What is a metatarsophalangeal arthrocentesis?
Joint aspiration (arthrocentesis) of the metatarsophalangeal joint (in the foot) is a diagnostic procedure involving the extraction and analysis of the synovial fluid in the joints. A relatively quick procedure, it is an important component in diagnosing arthritis and differentiating an inflammatory arthritis from a non-inflammatory arthritis.
An arthrocentesis can also be performed therapeutically (for pain relief, fluid drainage or injection of medications). It can be performed by any physician, physician’s assistant, or nurse who has the training and equipment in a clinic or hospital setting.
Any joint in the body can be aspirated, including for the following conditions:
- Monoarticular arthritis (inflammation of the joint)
- Septic arthritis (infection of the joint)
- Joint effusion (swelling due to fluid accumulation in the body)
- Intra-articular fracture (fractures that involve the joint space)
- Crystal arthropathy (accumulation of calcium crystals in the joint and surrounding areas)
Joint aspiration may be performed as a treatment in certain conditions:
- Repeated aspirations can be part of the management of the septic joint to relieve discomfort and prevent joint damage.
- Aspiration can be considered in cases of hemarthrosis (blood in the joints) to prevent adhesions.
- Aspiration can be performed along with injecting intra-articular medications such as corticosteroids or hyaluronic acid to improve efficacy. Steroid injections help reduce joint inflammation, reduce pain, and preserve joint structure and function. Hyaluronic acid lubricates the joint, reduces impact, delays joint aging, and reduces pain and stiffness.
When should a metatarsophalangeal arthrocentesis not be performed?
A metatarsophalangeal arthrocentesis should be performed with caution in patients with bleeding disorders or those on anticoagulant drugs. Patients taking anticoagulant drugs may be advised to stop the medications for a few days before the procedure and resume again after the procedure.
How is a metatarsophalangeal arthrocentesis performed?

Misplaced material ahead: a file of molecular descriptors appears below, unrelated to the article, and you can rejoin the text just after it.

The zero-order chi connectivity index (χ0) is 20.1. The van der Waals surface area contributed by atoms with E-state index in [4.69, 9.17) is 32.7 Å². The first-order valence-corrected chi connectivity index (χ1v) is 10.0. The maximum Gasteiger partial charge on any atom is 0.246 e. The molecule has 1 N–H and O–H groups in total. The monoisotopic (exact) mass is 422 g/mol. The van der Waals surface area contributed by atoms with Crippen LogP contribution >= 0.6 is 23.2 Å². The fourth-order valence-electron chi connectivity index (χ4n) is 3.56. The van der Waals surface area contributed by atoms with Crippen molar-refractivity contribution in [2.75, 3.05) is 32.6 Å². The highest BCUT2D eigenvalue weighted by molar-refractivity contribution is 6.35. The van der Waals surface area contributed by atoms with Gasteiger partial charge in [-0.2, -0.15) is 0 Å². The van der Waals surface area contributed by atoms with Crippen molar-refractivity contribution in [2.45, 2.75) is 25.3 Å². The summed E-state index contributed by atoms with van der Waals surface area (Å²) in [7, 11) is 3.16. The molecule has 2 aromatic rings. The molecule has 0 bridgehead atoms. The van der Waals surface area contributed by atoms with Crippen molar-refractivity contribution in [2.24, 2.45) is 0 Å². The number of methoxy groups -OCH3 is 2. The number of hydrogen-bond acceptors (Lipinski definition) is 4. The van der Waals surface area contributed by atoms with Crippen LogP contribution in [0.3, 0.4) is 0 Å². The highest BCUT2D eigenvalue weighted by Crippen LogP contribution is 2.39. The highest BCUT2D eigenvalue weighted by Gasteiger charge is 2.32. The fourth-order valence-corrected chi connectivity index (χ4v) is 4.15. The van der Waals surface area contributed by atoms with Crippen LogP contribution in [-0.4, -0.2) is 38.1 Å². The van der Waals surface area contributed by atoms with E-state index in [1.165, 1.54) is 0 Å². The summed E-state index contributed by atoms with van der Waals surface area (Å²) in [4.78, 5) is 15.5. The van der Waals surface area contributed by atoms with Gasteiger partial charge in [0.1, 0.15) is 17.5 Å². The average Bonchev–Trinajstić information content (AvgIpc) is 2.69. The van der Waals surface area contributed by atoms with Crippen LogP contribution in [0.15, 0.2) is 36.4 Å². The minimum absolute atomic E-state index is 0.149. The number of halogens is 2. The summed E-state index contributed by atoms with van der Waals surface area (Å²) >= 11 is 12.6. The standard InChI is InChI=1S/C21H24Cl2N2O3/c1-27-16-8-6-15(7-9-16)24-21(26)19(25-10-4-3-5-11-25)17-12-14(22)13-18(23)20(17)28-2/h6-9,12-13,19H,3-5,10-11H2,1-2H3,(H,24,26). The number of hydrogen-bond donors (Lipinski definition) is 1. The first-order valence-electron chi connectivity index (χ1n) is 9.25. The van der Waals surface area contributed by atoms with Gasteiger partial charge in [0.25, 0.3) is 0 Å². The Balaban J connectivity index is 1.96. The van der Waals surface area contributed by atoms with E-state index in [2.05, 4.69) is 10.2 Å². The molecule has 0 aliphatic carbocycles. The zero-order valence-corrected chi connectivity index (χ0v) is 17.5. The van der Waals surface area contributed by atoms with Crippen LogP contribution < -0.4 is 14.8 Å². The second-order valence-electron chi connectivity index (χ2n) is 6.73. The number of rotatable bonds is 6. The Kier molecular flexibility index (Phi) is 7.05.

Sometimes, a metatarsophalangeal arthrocentesis may be performed using radiological guidance because it may be required to confirm the presence of fluid before aspirating. Radiological guidance can also be helpful in aspirating other deep and technically difficult joints such as the hip joint or spine.
A metatarsophalangeal arthrocentesis is a relatively quick procedure, but may be performed under local anesthesia to avoid pain. A needle of an appropriate size and length is introduced into the joint, and the synovial fluid is collected in syringes. The fluid is then sent to the lab for analysis.
Apart from microscopic analysis, the appearance of the aspirated synovial fluid can indicate certain features. Normal fluid is clear or light yellow and is viscous. Inflammatory fluid appears darker yellow to cloudy in appearance and loses its viscosity. Purulent fluid (pus in the fluid) appears brownish to whitish and opaque.
After the procedure, the patient would need to rest for a few minutes, soon after which they can resume normal activities. Patients may experience pain and bruising, which will resolve in a few days. Ice packs and pain killers can help reduce pain and bruising.
What are the complications of a metatarsophalangeal arthrocentesis?
A metatarsophalangeal arthrocentesis is a relatively safe procedure, and complications are rare.
The common complications patients usually face are localized bleeding, pain, and swelling and sometimes a reaction to local anesthesia. Joint infection may occur, which is called septic arthritis.
If other medications such as steroids are simultaneously injected, though rare, it may cause localized shrinkage or hypopigmentation of the skin. Long-term use of steroid injections may cause systemic side effects such as weight gain, puffy face, stretch marks, and easy bruising.
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